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features you disabled in Windows 7 and why?

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zhangm    1,335

Right-click the updates -> 'Hide update'.

You'll have to do it one by one.

Isn't there a checkbox for Select All?

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Hani    185

Not that I know of. If you select all, there is no hide option or it just hides only the one you selected (i don't remember).

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Mouldy Punk    11

I haven't disabled anything on my Windows 7 set-up. It's pretty much just using the out-of-the-box settings IIRC. Call me old fashioned, but if it ain't broke, don't fix it. My computer's running fast and stably. No need to rock the boat unnecessarily. My current hardware is more than adequate to run everything quickly - so I don't need to do all the micro-optimisations that I used to do on my old PC to squeeze every last Mhz of performance from it.

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rawr_boy81    41

The only thing I turn off when using Windows is System Restore. Everything else I leave in tact though.

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zhangm    1,335

Not that I know of. If you select all, there is no hide option or it just hides only the one you selected (i don't remember).

Maybe you haven't been looking. I'm pretty sure Hide All Checked is in the right-click menu when you select multiple updates.

Edit: Nope, you have to select them, the checkbox doesn't help, but you are allowed to select multiple updates at one time.

post-17075-12680048780742_thumb.png

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Guest xiphi   

It's not that hard to hide multiple updates. I always hold Ctrl+shift and use the arrow keys to highlight the Language packs then right click and select Hide Updates. Doesn't even take 5 seconds. Using the check box is even faster. Meph was still thinking of the Vista way of hiding updates where you HAD to do it one by one.

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soldier1st    40

the only thing i do is limit startups but even then i don't believe it has much effect as long as you got enough to run 7 and hdood: system restore is very good to have incase of something going wrong and it usualy only takes a min or 2 to make one and having that safety net is needed as it only takes hard drive space but minimal cpu time/memory

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hdood    145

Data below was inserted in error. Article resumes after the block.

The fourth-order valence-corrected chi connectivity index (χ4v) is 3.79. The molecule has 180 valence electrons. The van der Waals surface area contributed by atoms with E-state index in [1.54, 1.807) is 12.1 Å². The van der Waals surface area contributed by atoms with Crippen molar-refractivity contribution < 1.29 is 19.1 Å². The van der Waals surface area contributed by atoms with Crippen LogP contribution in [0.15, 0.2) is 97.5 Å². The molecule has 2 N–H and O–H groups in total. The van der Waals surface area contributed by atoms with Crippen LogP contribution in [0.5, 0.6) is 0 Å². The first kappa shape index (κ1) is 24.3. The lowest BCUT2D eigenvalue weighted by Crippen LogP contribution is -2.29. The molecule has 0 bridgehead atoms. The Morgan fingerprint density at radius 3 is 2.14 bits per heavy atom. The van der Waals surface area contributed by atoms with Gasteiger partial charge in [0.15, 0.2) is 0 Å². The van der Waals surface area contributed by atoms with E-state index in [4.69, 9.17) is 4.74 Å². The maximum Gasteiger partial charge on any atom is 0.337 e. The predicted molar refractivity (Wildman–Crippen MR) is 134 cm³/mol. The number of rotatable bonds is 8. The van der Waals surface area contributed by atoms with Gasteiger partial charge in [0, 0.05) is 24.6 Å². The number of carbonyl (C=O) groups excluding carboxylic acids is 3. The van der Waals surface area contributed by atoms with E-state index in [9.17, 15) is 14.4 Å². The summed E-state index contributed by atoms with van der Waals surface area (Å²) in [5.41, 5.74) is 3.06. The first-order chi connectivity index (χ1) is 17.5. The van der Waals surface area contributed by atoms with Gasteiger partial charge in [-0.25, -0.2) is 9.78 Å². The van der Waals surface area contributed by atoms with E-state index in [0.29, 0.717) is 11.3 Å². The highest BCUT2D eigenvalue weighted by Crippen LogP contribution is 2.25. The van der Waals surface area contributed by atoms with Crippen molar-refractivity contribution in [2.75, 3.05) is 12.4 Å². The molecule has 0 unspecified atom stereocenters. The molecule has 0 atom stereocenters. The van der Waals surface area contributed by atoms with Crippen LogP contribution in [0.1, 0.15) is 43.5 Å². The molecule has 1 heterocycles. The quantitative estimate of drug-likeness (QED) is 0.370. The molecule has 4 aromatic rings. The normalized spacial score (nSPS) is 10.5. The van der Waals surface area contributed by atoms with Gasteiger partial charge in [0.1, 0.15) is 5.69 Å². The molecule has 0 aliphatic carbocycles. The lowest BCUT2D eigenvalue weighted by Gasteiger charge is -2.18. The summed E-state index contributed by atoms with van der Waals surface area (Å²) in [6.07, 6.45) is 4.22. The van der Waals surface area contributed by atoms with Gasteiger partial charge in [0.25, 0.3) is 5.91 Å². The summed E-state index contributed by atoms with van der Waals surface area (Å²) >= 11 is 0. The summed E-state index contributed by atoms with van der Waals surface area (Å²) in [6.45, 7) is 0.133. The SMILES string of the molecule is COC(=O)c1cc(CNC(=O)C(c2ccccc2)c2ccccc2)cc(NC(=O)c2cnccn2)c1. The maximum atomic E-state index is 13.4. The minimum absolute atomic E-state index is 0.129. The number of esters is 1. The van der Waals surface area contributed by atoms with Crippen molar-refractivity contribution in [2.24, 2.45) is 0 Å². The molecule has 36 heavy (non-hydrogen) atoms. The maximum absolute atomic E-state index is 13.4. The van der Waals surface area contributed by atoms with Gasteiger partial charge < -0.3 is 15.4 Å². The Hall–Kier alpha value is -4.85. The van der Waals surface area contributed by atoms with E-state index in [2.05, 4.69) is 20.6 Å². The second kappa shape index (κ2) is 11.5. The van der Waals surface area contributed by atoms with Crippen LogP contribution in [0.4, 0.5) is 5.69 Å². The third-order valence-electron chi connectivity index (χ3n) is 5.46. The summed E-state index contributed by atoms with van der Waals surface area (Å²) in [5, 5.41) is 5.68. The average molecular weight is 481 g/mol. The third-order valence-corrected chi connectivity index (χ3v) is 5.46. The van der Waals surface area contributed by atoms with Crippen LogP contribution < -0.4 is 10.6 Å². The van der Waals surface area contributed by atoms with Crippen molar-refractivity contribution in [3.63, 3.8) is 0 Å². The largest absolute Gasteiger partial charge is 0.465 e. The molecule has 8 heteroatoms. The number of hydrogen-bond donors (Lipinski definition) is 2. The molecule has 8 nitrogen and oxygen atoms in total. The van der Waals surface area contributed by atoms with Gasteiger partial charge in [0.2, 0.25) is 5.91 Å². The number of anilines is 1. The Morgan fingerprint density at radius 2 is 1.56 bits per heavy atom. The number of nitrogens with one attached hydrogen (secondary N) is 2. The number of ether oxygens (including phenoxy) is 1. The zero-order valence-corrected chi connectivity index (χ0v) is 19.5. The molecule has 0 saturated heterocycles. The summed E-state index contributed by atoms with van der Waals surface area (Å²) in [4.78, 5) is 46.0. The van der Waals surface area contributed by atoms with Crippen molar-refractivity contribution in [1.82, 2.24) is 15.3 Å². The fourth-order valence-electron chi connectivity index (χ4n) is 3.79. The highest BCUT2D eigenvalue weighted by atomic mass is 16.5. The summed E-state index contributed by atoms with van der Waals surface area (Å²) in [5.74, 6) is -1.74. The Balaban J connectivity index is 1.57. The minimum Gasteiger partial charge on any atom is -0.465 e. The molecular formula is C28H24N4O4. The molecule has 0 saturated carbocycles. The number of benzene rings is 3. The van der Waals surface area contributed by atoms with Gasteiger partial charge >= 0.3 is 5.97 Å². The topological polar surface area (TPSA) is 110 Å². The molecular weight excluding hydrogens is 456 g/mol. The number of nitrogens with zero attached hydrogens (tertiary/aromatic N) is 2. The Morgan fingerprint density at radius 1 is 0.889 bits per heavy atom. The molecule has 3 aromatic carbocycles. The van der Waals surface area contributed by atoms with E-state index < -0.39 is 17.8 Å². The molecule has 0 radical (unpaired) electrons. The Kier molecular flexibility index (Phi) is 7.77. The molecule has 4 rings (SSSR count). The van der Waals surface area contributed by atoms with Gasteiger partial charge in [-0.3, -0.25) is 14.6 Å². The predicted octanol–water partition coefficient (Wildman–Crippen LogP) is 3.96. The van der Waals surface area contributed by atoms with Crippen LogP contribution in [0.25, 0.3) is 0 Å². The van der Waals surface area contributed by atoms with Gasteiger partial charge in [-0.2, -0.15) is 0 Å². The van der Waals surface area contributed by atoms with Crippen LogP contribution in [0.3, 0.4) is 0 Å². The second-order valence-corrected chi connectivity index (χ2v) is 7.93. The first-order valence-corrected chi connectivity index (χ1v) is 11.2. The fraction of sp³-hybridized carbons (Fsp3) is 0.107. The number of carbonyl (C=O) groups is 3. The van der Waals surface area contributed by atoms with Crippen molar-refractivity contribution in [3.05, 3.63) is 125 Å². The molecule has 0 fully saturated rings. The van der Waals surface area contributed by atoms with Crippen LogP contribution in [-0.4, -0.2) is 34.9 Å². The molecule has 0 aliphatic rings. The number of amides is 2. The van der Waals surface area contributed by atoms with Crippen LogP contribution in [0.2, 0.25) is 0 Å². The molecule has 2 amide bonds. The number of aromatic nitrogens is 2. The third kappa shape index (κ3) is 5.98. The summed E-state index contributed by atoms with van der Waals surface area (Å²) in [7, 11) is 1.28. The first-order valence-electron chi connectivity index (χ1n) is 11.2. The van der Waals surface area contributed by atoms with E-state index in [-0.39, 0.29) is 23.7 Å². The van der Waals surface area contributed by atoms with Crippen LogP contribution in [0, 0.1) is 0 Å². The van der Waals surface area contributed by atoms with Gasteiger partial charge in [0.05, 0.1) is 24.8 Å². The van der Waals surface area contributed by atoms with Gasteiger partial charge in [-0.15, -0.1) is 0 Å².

hdood: system restore is very good to have incase of something going wrong and it usualy only takes a min or 2 to make one and having that safety net is needed as it only takes hard drive space but minimal cpu time/memory

I have no need for it, and so I disable it. Your mileage may vary.

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mrp04    379

It's not that hard to hide multiple updates. I always hold Ctrl+shift and use the arrow keys to highlight the Language packs then right click and select Hide Updates. Doesn't even take 5 seconds. Using the check box is even faster. Meph was still thinking of the Vista way of hiding updates where you HAD to do it one by one.

Easiest way is to click the top one and then click the bottom one while holding shift. I never tried this on 7 before because I am pretty sure it didn't work in Vista and I got used to having a bunch of optional updates.

Why does everyone try to tell people they shouldn't disable features? They won't listen. Microsoft has it pre-configured the best way but if people really want to change it, so be it. Doesn't affect me.

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Xilo    931

Why does everyone try to tell people they shouldn't disable features? They won't listen. Microsoft has it pre-configured the best way but if people really want to change it, so be it. Doesn't affect me.

It's because then these exact same people come to forums asking why Windows is crashing or going crazy.

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zhangm    1,335

It's because then these exact same people come to forums asking why Windows is crashing or going crazy.

There are two major things that bug me about tweaking guides.

First, they encourage people to apply tweaks and fixes, without caring whether the user understands what the tweak is for, or whether it is really required. Many of them are simply passed off as "this will boost your performance" while omitting the part "at the expense of...".

The second thing that drives me up the wall is when some newbie who has applied tweaks gets malware, and the tweaks hinder your efforts to clean up and secure the machine. One aspect of this is that it makes diagnosis of the infection much harder. When did malware first install itself? Whoops, can't tell since system logs have been disabled. Does the Microsoft anti-malware remover recognize the infection? Whoops, don't know, since Windows Updates have been disabled. Didn't realize Windows Updates had been disabled, since Security Center was disabled as well, along with the Firewall. When you fire up Windows Updates, you find out that the machine hasn't been updated for 18 months, and will require two service packs along with 218.3 MB of additional updates. Can we blow away some of the infection with System Restore? Nope, it has been disabled. I also really enjoy it when someone overwrites a file that they desperately need, with a blank version. Normally, Previous Versions will resolve this easily, but not if it has been turned off.